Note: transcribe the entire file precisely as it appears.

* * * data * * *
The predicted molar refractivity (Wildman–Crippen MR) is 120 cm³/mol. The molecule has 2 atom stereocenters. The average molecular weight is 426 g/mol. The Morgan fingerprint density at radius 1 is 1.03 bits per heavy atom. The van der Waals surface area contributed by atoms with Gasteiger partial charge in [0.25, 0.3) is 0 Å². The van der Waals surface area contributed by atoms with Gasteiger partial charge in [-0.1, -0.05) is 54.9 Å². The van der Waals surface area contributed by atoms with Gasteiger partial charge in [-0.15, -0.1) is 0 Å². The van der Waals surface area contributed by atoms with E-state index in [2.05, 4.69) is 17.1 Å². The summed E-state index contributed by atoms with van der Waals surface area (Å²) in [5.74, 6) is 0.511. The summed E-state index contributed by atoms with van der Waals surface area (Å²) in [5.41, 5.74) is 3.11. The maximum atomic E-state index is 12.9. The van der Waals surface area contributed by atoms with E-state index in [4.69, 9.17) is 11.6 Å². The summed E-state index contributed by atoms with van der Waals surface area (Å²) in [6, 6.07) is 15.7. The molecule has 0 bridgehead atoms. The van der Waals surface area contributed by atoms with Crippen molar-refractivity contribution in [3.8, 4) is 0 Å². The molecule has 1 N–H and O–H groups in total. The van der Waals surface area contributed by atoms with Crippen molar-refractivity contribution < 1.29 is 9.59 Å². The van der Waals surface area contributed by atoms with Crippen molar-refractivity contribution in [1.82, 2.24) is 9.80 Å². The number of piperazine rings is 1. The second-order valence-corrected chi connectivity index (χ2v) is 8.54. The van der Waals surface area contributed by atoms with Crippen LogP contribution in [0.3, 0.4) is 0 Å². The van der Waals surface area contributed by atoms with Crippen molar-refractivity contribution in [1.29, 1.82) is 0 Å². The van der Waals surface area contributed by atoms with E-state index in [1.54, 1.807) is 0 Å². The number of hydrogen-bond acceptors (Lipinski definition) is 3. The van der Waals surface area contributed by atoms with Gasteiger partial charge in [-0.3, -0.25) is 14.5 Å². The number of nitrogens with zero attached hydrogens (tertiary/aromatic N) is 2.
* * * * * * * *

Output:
The predicted molar refractivity (Wildman–Crippen MR) is 120 cm³/mol. The molecule has 2 atom stereocenters. The average molecular weight is 426 g/mol. The Morgan fingerprint density at radius 1 is 1.03 bits per heavy atom. The van der Waals surface area contributed by atoms with Gasteiger partial charge in [0.25, 0.3) is 0 Å². The van der Waals surface area contributed by atoms with Gasteiger partial charge in [-0.1, -0.05) is 54.9 Å². The van der Waals surface area contributed by atoms with Gasteiger partial charge in [-0.15, -0.1) is 0 Å². The van der Waals surface area contributed by atoms with E-state index in [2.05, 4.69) is 17.1 Å². The summed E-state index contributed by atoms with van der Waals surface area (Å²) in [5.74, 6) is 0.511. The summed E-state index contributed by atoms with van der Waals surface area (Å²) in [5.41, 5.74) is 3.11. The maximum atomic E-state index is 12.9. The van der Waals surface area contributed by atoms with E-state index in [4.69, 9.17) is 11.6 Å². The summed E-state index contributed by atoms with van der Waals surface area (Å²) in [6, 6.07) is 15.7. The molecule has 0 bridgehead atoms. The van der Waals surface area contributed by atoms with Crippen molar-refractivity contribution in [3.8, 4) is 0 Å². The molecule has 1 N–H and O–H groups in total. The van der Waals surface area contributed by atoms with Crippen molar-refractivity contribution < 1.29 is 9.59 Å². The van der Waals surface area contributed by atoms with Crippen molar-refractivity contribution in [1.82, 2.24) is 9.80 Å². The number of piperazine rings is 1. The second-order valence-corrected chi connectivity index (χ2v) is 8.54. The van der Waals surface area contributed by atoms with Crippen LogP contribution in [0.3, 0.4) is 0 Å². The van der Waals surface area contributed by atoms with Crippen molar-refractivity contribution in [1.29, 1.82) is 0 Å². The van der Waals surface area contributed by atoms with E-state index in [1.54, 1.807) is 0 Å². The number of hydrogen-bond acceptors (Lipinski definition) is 3. The van der Waals surface area contributed by atoms with Gasteiger partial charge in [-0.3, -0.25) is 14.5 Å². The number of nitrogens with zero attached hydrogens (tertiary/aromatic N) is 2.